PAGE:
6. Topographical modeling (ex. landscape image reconstruction):
The recognition, classification and analysis of landscape elements such as buildings, roads, rivers, plantations, and railways require special skills that Computer Vision can provide. It uses shape recognition techniques to classify features and build reliable topographic data.
7. Automatic inspection in manufacturing applications:
Computer vision techniques (procedures and algorithms) have been implemented in a manufacturing environment for heavy automatic optical inspection of complex thin film metal patterns. These techniques can for example detect critical electrical defects.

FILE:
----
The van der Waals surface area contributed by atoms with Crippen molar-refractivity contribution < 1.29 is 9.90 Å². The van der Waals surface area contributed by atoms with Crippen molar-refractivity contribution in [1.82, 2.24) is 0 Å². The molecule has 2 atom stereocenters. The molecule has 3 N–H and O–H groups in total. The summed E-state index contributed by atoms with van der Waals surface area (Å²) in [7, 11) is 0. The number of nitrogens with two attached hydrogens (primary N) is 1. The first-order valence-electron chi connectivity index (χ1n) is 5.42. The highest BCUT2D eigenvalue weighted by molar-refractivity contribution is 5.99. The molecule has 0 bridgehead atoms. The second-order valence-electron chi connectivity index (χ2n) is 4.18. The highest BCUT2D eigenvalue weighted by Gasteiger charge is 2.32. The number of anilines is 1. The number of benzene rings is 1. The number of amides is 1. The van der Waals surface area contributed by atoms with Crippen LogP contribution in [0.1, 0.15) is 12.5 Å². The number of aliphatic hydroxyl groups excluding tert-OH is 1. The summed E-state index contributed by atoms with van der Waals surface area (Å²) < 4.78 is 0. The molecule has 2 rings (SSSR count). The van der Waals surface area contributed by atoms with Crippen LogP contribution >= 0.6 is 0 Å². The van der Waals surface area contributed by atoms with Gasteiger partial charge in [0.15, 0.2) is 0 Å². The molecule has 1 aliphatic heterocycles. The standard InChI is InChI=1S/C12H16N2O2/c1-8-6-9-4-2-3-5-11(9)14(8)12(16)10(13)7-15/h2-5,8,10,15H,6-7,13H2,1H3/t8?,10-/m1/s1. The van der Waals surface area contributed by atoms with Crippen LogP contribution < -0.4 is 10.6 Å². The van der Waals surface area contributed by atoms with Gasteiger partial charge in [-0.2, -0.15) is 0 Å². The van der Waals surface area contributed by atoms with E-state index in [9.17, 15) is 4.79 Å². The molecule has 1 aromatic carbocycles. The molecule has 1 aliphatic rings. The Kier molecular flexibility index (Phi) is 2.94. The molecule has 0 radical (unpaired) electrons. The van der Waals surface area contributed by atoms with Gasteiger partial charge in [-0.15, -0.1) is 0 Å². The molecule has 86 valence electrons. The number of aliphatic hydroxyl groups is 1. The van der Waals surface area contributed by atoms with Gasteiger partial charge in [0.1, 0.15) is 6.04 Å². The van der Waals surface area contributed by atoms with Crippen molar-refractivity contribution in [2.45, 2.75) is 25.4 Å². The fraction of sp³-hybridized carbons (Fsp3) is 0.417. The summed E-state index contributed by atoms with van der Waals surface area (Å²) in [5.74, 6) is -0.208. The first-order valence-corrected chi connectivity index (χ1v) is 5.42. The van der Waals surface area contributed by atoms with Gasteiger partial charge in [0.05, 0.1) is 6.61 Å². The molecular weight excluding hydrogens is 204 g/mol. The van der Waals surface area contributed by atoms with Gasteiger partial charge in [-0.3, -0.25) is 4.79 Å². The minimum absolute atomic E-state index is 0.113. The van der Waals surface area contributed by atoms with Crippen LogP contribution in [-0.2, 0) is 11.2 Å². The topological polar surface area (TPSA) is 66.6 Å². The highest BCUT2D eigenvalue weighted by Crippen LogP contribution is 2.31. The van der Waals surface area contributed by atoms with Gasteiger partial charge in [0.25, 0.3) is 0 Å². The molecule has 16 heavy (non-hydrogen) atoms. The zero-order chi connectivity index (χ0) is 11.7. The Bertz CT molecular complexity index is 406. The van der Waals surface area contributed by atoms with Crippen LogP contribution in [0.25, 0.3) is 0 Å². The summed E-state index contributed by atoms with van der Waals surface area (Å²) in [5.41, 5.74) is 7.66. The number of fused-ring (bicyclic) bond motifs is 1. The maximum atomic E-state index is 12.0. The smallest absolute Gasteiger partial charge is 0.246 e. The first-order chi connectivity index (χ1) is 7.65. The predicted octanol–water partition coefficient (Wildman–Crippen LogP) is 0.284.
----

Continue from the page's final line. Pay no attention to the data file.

8. Military applications:
CV is heavily used in combat zones for monitoring and identifying enemy activities (see Fig. 2).
Fig. 2: SRI’s TerraSight® video processing and exploitation suite.
 Linda Shapiro and G. Stockman (2001). Computer Vision. Prentice Hall. ISBN 0-13-030796-3..
 David A. Forsyth and Jean Ponce (2003). Computer Vision, A Modern Approach. Prentice Hall. ISBN 0-13-085198-1..
 Turek, Fred (June 2011). Machine Vision Fundamentals, How to Make Robots See. NASA Tech Briefs magazine 35 (6), p. 60–62.
 Çelik, Turgay ( June 2008). Computer vision based fire detection in color images.
Proceedings of the Soft Computing in Industrial Applications, 2008. SMCia ’08. IEEE Conference on, p. 258 – 263.
 David Lowe (current) The computer vision industry, URL = http://www.cs.ubc.ca/~lowe/vision.html
 GaTech, CMU, Robotics Tech. Consortium (March 2013). A Roadmap for U.S. Robotics, From Internet to Robotics.
URL = http://robotics-vo.us/sites/default/files/2013%20Robotics%20Roadmap-rs.pdf